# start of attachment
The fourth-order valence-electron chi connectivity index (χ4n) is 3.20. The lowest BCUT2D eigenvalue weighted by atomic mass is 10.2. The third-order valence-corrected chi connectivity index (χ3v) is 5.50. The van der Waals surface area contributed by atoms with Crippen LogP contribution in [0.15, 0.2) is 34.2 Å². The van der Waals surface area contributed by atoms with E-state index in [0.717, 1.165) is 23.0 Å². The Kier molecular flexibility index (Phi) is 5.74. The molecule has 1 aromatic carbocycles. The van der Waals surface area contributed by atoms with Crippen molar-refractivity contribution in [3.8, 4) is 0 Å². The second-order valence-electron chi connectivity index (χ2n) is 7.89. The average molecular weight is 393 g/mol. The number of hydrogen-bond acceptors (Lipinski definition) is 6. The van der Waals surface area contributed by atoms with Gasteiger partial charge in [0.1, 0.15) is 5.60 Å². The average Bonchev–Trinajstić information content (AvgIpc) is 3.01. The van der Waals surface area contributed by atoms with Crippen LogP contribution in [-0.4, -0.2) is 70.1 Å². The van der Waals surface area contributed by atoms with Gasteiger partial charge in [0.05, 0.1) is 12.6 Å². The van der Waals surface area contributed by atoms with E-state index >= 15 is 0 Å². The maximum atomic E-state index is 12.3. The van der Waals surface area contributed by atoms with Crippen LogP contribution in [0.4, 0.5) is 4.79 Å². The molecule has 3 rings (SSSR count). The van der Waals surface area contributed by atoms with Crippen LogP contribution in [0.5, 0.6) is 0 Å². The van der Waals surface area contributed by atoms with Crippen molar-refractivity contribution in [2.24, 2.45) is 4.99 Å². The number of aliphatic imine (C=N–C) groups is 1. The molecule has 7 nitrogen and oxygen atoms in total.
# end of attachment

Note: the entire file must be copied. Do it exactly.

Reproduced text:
The fourth-order valence-electron chi connectivity index (χ4n) is 3.20. The lowest BCUT2D eigenvalue weighted by atomic mass is 10.2. The third-order valence-corrected chi connectivity index (χ3v) is 5.50. The van der Waals surface area contributed by atoms with Crippen LogP contribution in [0.15, 0.2) is 34.2 Å². The van der Waals surface area contributed by atoms with E-state index in [0.717, 1.165) is 23.0 Å². The Kier molecular flexibility index (Phi) is 5.74. The molecule has 1 aromatic carbocycles. The van der Waals surface area contributed by atoms with Crippen molar-refractivity contribution in [3.8, 4) is 0 Å². The second-order valence-electron chi connectivity index (χ2n) is 7.89. The average molecular weight is 393 g/mol. The number of hydrogen-bond acceptors (Lipinski definition) is 6. The van der Waals surface area contributed by atoms with Gasteiger partial charge in [0.1, 0.15) is 5.60 Å². The average Bonchev–Trinajstić information content (AvgIpc) is 3.01. The van der Waals surface area contributed by atoms with Crippen LogP contribution in [-0.4, -0.2) is 70.1 Å². The van der Waals surface area contributed by atoms with Gasteiger partial charge in [0.05, 0.1) is 12.6 Å². The van der Waals surface area contributed by atoms with E-state index >= 15 is 0 Å². The maximum atomic E-state index is 12.3. The van der Waals surface area contributed by atoms with Crippen LogP contribution in [0.4, 0.5) is 4.79 Å². The molecule has 3 rings (SSSR count). The van der Waals surface area contributed by atoms with Crippen LogP contribution in [0.5, 0.6) is 0 Å². The van der Waals surface area contributed by atoms with Crippen molar-refractivity contribution in [2.24, 2.45) is 4.99 Å². The number of aliphatic imine (C=N–C) groups is 1. The molecule has 7 nitrogen and oxygen atoms in total.